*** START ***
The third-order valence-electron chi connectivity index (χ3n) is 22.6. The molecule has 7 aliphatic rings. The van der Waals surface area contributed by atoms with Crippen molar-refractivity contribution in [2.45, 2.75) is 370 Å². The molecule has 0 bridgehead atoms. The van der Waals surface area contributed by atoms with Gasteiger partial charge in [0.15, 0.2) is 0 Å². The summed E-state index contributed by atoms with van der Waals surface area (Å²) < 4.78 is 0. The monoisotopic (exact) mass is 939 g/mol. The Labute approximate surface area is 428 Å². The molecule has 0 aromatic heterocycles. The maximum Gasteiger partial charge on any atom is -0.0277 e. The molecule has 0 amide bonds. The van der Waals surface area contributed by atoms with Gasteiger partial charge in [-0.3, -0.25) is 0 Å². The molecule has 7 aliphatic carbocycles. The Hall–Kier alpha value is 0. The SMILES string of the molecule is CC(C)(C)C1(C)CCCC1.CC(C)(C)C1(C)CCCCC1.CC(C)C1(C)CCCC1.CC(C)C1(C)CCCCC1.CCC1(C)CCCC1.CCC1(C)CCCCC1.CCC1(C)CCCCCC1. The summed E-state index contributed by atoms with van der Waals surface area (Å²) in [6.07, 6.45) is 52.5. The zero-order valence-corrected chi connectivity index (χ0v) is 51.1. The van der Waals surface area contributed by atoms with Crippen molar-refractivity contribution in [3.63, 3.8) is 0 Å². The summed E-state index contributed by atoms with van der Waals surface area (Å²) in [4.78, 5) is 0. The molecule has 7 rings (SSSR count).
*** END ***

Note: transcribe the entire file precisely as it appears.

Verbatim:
The third-order valence-electron chi connectivity index (χ3n) is 22.6. The molecule has 7 aliphatic rings. The van der Waals surface area contributed by atoms with Crippen molar-refractivity contribution in [2.45, 2.75) is 370 Å². The molecule has 0 bridgehead atoms. The van der Waals surface area contributed by atoms with Gasteiger partial charge in [0.15, 0.2) is 0 Å². The summed E-state index contributed by atoms with van der Waals surface area (Å²) < 4.78 is 0. The monoisotopic (exact) mass is 939 g/mol. The Labute approximate surface area is 428 Å². The molecule has 0 aromatic heterocycles. The maximum Gasteiger partial charge on any atom is -0.0277 e. The molecule has 0 amide bonds. The van der Waals surface area contributed by atoms with Gasteiger partial charge in [-0.3, -0.25) is 0 Å². The molecule has 7 aliphatic carbocycles. The Hall–Kier alpha value is 0. The SMILES string of the molecule is CC(C)(C)C1(C)CCCC1.CC(C)(C)C1(C)CCCCC1.CC(C)C1(C)CCCC1.CC(C)C1(C)CCCCC1.CCC1(C)CCCC1.CCC1(C)CCCCC1.CCC1(C)CCCCCC1. The summed E-state index contributed by atoms with van der Waals surface area (Å²) in [6.07, 6.45) is 52.5. The zero-order valence-corrected chi connectivity index (χ0v) is 51.1. The van der Waals surface area contributed by atoms with Crippen molar-refractivity contribution in [3.63, 3.8) is 0 Å². The summed E-state index contributed by atoms with van der Waals surface area (Å²) in [4.78, 5) is 0. The molecule has 7 rings (SSSR count).